Tactical Breakdown - Italy 1-1 New Zealand
As results go, the Kiwi fruit of a point against the world champions defies logic, and serves as a reminder of what an unpredictable game this is. It may also placate some of the ill-feeling from England fans towards their illustrious and well-rewarded players to know that they are far from alone in terms of unexpectedly poor results. So how did this happen? And how did the shape and structure of the two sides conspire to produce this anomaly of a result?
In terms of formation, Ricky Herbert's decision to go with three centre halves was clearly intended to create the presence of a spare man against Italy’s two forward players. Marcello Lippi's decision to start the game with a 4-4-2 system was an offensive move by his own standards and was the work of a coach who expected to secure a clear and decisive victory. The key indicators of how the game would pan out were - would the expected Italian siege materialise and how would the All Whites cope with it? Could New Zealand gain significant spells of possession and break up the likely tidal wave? And would the Kiwis be able to mount some sort of attacking threat, likely to centre around much-travelled English League target man Rory Fallon?
The expected Azzurri dominance in terms of possession and territory was tempered somewhat by their opponents' excellent closing down and pressing of the space in the opening period. The key when employing a pressing game is to do so early and in unison, so there are no pockets for breaking players to occupy. Herbert has his side well drilled and immensely committed, with a real team ethic to make up for their inferior quality player for player, so the admirable way in which the white shirts defended as one is unsurprising. With Italian attacks petering out, could they get Fallon to hold up the ball, give them some respite and maybe build something?
New Zealand are a powerful side, with Fallon, Winston Reid and Ryan Nelsen all providing a real aerial threat. Set plays are a great leveller, and Shane Smeltz' (admittedly offside) goal from a long diagonal free-kick was a danger that Lippi had identified before the game. Now we really had a game on, and the presence of Nelsen and Simon Elliott in particular was going to be vital. The former to marshal the two less experienced players either side of him, and the latter to screen in front of them, put his foot on the ball, and start the moves that would give his side time to grab some air. As the period wore on, the Italian pressure mounted, and the tight pressing of the early stages diminished to the point where Riccardo Montolivo got a coconut shy at goal from range. Mark Paston was beaten but fortunately for him the post was not.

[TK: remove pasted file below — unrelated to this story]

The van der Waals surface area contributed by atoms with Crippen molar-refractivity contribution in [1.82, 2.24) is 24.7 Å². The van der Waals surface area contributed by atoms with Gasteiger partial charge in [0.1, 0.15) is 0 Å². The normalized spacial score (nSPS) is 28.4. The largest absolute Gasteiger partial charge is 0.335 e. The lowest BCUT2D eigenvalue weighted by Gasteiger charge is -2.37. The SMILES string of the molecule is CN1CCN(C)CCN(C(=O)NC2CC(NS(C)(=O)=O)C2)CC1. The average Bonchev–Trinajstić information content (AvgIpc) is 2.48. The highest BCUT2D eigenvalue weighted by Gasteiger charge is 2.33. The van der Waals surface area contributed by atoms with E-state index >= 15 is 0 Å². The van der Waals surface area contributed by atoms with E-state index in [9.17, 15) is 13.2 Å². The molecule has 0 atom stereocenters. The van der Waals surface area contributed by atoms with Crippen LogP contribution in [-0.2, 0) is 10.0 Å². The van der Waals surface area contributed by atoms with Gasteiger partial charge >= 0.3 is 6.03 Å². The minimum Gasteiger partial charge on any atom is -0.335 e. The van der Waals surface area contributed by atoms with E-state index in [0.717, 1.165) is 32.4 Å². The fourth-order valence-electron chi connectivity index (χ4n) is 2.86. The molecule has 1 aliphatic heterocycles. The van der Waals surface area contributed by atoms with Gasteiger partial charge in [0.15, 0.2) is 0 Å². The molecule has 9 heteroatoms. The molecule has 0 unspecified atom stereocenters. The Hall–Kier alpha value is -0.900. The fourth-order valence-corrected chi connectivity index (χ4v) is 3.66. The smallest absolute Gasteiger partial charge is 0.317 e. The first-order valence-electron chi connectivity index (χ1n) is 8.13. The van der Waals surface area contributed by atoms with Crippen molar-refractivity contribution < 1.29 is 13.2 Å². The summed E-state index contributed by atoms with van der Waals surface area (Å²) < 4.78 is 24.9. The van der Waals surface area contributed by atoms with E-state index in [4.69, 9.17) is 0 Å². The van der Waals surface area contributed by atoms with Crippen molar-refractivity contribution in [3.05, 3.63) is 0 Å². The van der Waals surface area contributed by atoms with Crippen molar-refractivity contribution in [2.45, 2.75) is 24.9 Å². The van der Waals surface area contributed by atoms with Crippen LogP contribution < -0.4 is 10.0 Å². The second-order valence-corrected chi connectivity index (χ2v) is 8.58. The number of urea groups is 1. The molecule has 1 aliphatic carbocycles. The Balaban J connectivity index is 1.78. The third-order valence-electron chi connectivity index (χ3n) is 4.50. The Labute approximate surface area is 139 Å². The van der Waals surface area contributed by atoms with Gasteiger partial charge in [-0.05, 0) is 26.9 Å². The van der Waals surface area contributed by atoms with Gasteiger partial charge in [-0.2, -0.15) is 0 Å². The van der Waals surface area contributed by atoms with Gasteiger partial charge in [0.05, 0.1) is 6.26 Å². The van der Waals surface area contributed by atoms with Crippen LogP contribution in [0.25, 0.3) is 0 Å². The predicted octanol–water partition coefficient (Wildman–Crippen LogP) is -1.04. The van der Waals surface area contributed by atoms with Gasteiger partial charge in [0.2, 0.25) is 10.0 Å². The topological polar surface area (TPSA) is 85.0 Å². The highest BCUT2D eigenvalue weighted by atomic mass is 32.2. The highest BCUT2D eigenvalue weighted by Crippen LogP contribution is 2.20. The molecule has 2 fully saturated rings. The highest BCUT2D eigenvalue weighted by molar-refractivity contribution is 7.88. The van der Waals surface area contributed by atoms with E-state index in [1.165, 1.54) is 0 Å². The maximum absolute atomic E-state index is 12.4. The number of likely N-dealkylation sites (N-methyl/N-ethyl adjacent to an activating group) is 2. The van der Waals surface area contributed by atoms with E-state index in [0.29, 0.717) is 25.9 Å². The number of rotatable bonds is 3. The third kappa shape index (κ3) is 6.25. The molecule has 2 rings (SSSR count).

The minor disappointment among the Kiwi ranks will be the soft penalty that levelled it. Tommy Smith's tug at Daniele De Rossi's shirt was naïve more than anything. It must have come as a blessed relief to the Azzurri, who may have felt this was North Korea 1966 all over again. The new goal was to get through to half-time at 1-1 and play in incremental stages from there. Italy huffed and puffed but never really looked like blowing the All White house down. Fears or hopes of a Kiwi collapse turned out to be premature and false as Nelsen in particular proved commanding in the air and a real galvanising force for his team. Like England, Italy look tired, and no tactical framework in the world is going to change that.
Into the second half, and Mauro Camoranesi and Antonio De Natale were brought on with the aim of providing some guile and creativity to make better use of Italy's 60% of the ball. The Udinese man had a shot saved by Paston early on, and it did look for a spell like the crucial goal was inevitable. However, what New Zealand did brilliantly was 'gang up' on blue shirts, perfectly happy to risk their bodies and looks for the cause. Shots were blocked, Azzurri players rarely got clean efforts on goal, and Nelsen, man of the match by an absolute mile, produced a display of blocking, heading and competing that would have graced any side on earth. Paston, shaky in the first game with Slovakia, was much improved here, beating away a Camoranesi effort as the Italian pot shots came from further and further back. Italy and their supporters were becoming desperate, with those in face paint looking bitterly ironic.
Fallon, exhausted, booked and clearly not on Fabio Cannavaro's Christmas card list, made way for Chris Wood of West Bromwich Albion. Amid the Alamo at the other end, there was a brief flirtation with the unthinkable as the 18-year old had a magnificent cameo, holding up the ball with aplomb, winning headers and giving his more illustrious opponents more nightmares than the Exorcist and the Elm Street films put together. His moment came eight minutes from the end, as he made Cannavaro look like a fringe player on Hackney Marshes, before firing just wide.
Herbert can take immense credit for the way in which he organised his side to defend in numbers, confront the opposition and respect but not fear them. The long balls up to the front player were a real leveller too, and while Chris Killen was relatively quiet despite working hard, Fallon and Wood did the job of a trademark number nine. It must be said that Lippi did not get a huge amount wrong. His changes were well-intended and made sense, and his side was set up in a way that should really have got the win from somewhere. His team tried, but were low on drive and energy, while the Kiwis not only had an excellent game-plan, but executed it with fire, desire and the spirit of never say die. Sean Fitzpatrick will be proud of them, for sure.